These beddings are extremely good when it comes to quality and are reasonably cheap as well. If you like to go with fleece, you can go with that as well.
How good is aspen bedding for guinea pigs?
Aspen bedding is the right choice of bedding if you want to use a wood shaving type of bedding in your guinea pigs enclosure.
As pine and cedar are not suitable for your guinea pigs, aspen makes a perfect replacement for those.
Like everything else, it does have some pros and cons, which we need to consider before buying this bedding for your guinea pigs. Let us look at the pros and cons first:
- Safe for guinea pigs
- Absorbs the pee quite well and keeps the cage odorless
- Doesn’t contain any artificial coloring or chemicals
- Scent-free material
- In-expensive to buy in shortrun
- Available at all sizes as per your requirements
- Not super absorbent as compared to paper bedding and fleece
- Some guinea pigs love to toss the bedding around & out of the cage
- Can be costly in the longrun if you have a large C&C cage
- If you buy cheap quality or tractor supply pack then it may contain some dust which can be bad for your guinea pigs
Looking at the pros and cons, we can say that the pros of the bedding surely outrun the cons.
However, if your guinea pig is allergic to aspen then it might be a different story altogether. Apart from that one can definitely give aspen bedding a try if it fits into your guinea pig supply list or not.
You can always change it during your next shopping if it doesn’t fit right in.
Can guinea pigs eat aspen bedding?
Although it is not the best thing to eat, your guinea pigs can definitely chew some bedding shavings when they feel like doing so.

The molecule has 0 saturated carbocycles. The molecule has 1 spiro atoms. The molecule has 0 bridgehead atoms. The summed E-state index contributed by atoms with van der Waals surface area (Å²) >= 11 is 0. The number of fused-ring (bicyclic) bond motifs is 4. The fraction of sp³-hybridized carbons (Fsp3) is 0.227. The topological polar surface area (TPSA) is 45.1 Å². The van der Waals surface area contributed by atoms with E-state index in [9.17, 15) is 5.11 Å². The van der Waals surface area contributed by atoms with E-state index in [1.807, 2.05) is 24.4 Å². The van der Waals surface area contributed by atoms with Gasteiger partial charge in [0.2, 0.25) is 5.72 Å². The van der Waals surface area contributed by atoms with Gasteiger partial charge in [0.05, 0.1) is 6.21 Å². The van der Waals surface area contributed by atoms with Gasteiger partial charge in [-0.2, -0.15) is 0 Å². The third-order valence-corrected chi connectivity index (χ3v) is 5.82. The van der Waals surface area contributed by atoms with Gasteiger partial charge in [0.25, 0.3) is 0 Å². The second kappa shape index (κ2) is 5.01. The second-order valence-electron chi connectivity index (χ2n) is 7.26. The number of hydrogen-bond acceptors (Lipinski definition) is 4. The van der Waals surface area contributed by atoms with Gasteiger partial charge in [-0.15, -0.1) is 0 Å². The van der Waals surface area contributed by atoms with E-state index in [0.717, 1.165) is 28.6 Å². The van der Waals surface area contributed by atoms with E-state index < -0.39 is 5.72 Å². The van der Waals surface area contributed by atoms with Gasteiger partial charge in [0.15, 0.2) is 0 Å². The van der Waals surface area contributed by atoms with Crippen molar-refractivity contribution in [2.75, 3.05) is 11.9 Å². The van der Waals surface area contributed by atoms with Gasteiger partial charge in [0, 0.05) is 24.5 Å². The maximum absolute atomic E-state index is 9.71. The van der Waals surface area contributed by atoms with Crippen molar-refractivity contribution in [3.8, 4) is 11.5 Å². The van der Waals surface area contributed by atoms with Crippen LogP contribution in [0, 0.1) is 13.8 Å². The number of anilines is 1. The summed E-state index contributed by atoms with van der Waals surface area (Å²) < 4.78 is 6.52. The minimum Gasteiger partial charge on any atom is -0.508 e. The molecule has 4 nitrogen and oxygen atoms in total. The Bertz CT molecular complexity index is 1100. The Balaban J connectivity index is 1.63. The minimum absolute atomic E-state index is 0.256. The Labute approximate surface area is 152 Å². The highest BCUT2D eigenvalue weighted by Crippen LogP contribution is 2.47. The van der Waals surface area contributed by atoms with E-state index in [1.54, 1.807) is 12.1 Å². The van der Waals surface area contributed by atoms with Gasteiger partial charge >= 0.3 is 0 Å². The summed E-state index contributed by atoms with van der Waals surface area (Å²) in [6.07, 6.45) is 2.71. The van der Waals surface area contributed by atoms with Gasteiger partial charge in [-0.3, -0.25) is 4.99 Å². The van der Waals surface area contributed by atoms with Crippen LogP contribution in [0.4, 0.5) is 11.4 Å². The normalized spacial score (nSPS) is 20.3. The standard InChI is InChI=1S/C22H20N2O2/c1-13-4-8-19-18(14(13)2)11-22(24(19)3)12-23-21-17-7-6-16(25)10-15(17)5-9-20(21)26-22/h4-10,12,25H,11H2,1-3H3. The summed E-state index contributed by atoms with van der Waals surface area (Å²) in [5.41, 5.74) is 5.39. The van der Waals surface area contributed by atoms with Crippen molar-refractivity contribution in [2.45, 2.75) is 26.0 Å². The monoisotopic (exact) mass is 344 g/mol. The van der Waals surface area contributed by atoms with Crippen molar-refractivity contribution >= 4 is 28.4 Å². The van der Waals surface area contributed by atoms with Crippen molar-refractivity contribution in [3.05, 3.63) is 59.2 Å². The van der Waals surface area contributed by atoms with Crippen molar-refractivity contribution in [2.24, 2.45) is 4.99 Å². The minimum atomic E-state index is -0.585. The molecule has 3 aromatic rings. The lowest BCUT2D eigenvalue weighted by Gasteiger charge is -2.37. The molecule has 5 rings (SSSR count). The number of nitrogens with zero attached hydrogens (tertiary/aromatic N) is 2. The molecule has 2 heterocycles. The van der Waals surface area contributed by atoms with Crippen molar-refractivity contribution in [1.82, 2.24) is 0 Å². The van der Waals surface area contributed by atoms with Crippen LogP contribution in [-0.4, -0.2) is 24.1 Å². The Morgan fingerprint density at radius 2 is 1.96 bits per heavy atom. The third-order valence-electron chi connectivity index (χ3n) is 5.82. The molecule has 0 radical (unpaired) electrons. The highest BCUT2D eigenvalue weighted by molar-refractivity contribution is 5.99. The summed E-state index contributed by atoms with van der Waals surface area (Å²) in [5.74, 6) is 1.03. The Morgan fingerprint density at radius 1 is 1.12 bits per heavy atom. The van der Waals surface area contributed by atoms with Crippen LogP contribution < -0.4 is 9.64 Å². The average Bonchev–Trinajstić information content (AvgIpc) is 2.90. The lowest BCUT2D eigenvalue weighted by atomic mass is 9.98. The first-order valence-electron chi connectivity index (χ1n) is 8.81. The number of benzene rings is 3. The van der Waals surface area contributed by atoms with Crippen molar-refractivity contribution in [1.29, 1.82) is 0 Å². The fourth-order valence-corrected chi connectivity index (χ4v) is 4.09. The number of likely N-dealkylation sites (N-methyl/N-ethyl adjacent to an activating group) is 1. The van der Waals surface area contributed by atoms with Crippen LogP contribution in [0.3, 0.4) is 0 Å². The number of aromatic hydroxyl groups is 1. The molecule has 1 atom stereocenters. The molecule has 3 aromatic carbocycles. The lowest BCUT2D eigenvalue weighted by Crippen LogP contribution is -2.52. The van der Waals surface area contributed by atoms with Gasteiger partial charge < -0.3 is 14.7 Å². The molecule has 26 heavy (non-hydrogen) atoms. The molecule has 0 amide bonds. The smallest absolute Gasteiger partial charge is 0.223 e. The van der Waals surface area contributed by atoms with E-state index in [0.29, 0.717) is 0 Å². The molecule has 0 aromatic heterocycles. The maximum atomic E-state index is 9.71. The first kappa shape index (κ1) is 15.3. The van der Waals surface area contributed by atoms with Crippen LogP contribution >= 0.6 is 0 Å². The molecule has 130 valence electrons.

Aspen is entirely safe for guinea pigs to chew on. It is just your guinea pigs being curious about what the stuff is. Over time they might stop eating it.
My guinea pig keeps eating his aspen bedding: What should I Do?
I can understand it can be concerning for a guinea pig owner if their pets start doing something unusual like this.
Trust me; it is completely normal for your guinea pigs to chew on aspen. They sometimes do it out of curiosity and sometimes, due to a lack of chew toys in their cage.
Guinea pigs need some chew toys to chew on as they have this evergrowing molar, which they need to keep in shape, and thus, they are curious to chew onto things like beddings and sometimes even cage bars.
You can learn more about why guinea pigs chew their cage bars in our article.
I would also recommend you to get some chew toys and apple sticks for your guinea pigs to chew on so that they don’t chew the bedding or the cage.
How often to change aspen bedding
As you might have already known by now, that guinea pigs can create a lot of mess around their cage.
They need to go to the bathroom every few minutes, and thus your bedding will get soiled quickly. With a pair of guinea pigs in a standard size cage, I used to change the bedding in every 7-10 days timeframe.
I also spot clean the cage daily to make sure there is no waste buildup around the cage.
If you are planning to go for aspen bedding, I would recommend going with the larger pack size as it is economical and lasts for a while.
Conclusion: Guinea pigs and Aspen bedding
As a natural bedding material, aspen makes for perfect bedding material for your guinea pigs.
It not only replicates the natural environment closely but also does its job perfectly. It is Scent-free, safe, and comfortable for your guinea pigs, which is what you need.
However, it does adds to the monthly cost as you need to get the pack again and again. I would recommend giving it a try if you don’t like fleece bedding or wants to go with a natural bedding material for your guinea pigs.
Make sure you spot clean daily and change the litter as needed to avoid the waste buildup that can harm your guinea pigs.
Did you know having a poor quality bedding can make your guinea pigs cage smell terrible? We have an article which talks in-depth about Why do guinea pigs cage smell bad, and how can we fix it?
Sources: Preference of Guinea Pigs for Bedding Materials, Care of Guinea Pigs, Guinea pig housing, Suitable bedding for Guinea Pigs